Last week’s flap over an independent group’s campaign signs had a surprising result: Turns out, virtually every campaign sign in town is illegal.
Almost none include contact information for the sponsoring political committee as required by ARS 16-1019.
Section C, part 5, says the sign must “contain the name and telephone number or website address of the candidate or campaign committee contact person.”
A quick survey of existing signs suggests almost none of them comply with that provision of the law governing political signs.
The issue arose last week after a local ammunition maker spurred criticism and controversy by printing up campaign signs opposing some Payson council candidates and praising others.
Advanced Tactical Armament Concepts paid for the signs to support Payson Mayor Kenny Evans and other council incumbents up for re-election.
Some signs praised the incumbents, but others criticized mayoral candidate Randy Roberson and council candidates Bob Lockhart and Charlene Creach Brown.
The signs had a line on the bottom saying, “Paid for by Payson Citizens Who Want Jobs. Not Authorized by Any Candidate of Campaign Committee.” However, the signs had no contact information.
The council incumbents all said they had nothing to do with the signs.
When asked about the legality of the signs, town officials termed the signs illegal for lack of a registered political committee, lack of contact information on the signs and improper placement of many of the signs in town right of way. Town workers then collected many of the offending signs.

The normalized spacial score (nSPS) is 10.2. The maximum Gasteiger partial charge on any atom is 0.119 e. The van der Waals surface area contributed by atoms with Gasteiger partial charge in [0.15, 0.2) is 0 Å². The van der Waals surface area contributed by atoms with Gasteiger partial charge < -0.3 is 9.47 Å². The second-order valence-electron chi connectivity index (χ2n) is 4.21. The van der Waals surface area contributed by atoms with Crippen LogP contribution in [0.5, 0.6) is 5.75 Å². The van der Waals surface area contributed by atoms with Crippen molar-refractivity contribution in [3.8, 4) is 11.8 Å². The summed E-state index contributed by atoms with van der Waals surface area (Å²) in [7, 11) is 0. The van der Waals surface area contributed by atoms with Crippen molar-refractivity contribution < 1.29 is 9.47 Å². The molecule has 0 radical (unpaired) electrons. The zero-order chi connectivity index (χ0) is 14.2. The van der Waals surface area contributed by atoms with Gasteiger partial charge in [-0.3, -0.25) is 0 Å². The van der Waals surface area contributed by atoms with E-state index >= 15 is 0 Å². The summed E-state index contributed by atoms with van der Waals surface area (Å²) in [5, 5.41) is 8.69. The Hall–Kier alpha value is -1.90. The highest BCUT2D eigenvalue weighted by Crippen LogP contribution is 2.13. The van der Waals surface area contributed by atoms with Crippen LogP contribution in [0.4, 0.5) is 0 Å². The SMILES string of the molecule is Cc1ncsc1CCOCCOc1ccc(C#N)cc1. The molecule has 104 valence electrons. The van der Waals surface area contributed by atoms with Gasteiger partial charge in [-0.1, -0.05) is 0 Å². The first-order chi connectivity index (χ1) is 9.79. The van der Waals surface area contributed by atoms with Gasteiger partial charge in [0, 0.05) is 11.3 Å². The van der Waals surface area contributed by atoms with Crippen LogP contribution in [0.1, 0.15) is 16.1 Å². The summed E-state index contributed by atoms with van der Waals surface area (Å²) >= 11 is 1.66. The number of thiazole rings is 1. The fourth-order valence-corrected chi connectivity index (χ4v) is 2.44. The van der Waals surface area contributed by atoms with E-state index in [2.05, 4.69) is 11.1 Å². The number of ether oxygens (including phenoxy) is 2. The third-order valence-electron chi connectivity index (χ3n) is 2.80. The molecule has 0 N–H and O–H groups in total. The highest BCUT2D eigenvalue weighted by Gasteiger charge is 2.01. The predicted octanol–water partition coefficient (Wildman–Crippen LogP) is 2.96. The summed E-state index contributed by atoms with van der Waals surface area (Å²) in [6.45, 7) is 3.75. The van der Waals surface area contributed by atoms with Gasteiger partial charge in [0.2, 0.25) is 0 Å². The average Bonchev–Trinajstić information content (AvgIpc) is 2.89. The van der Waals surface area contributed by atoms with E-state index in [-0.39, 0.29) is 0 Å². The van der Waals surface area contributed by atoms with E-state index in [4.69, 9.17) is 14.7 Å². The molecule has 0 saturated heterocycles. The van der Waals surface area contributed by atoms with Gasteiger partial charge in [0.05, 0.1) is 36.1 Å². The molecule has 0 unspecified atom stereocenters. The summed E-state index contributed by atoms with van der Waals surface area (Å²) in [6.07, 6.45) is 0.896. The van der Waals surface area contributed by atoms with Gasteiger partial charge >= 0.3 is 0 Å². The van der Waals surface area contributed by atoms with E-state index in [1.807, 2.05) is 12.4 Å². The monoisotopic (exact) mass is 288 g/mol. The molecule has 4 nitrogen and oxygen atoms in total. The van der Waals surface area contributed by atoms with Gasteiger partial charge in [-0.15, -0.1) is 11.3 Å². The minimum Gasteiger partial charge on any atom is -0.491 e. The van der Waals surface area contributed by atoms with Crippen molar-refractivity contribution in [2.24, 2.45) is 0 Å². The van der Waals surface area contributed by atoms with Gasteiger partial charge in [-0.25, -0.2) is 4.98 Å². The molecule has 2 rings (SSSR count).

Campaign law allows independent groups to put up signs, so long as they don’t coordinate with the candidates. If the independent committee does confer with the candidates, then the signs count as a political donation the candidate must report.
ATAC owner Jim Antich said he paid for the signs mostly to support Evans, who played a key role in finding a manufacturing facility for the company up near the airport and helping the company work through the town bureaucracy. He said the company has outgrown its current facility and may have to leave Payson if it can’t find a bigger property. Evans is now spearheading an effort to annex the 80-acre Fox Farm in Granite Dells to keep the manufacturer from leaving town.
Several of the council challengers have sharply criticized the proposal to build the 80-acre light industrial park on the property.
Antich said he didn’t know that he had to register a political committee to put up the signs. He also didn’t know the signs had to include contact information.
So on Friday Antich and his son Jim collected the signs the town had taken down, registered a political committee and put a sticker with contact information on each sign. Supporters then again posted the signs around town, taking care to avoid the forbidden right of way and private property without permission.
That could make the controversial independent signs just about the only legal campaign signs in town.
The brouhaha may have one additional ironic post script.
ARS 16-1019 does give the town the right to remove signs that don’t meet the five conditions listed in section C. But there’s a catch, as outlined in Section D. The town or county may only remove the sign if it “deems that the placement of a political sign constitutes an emergency.”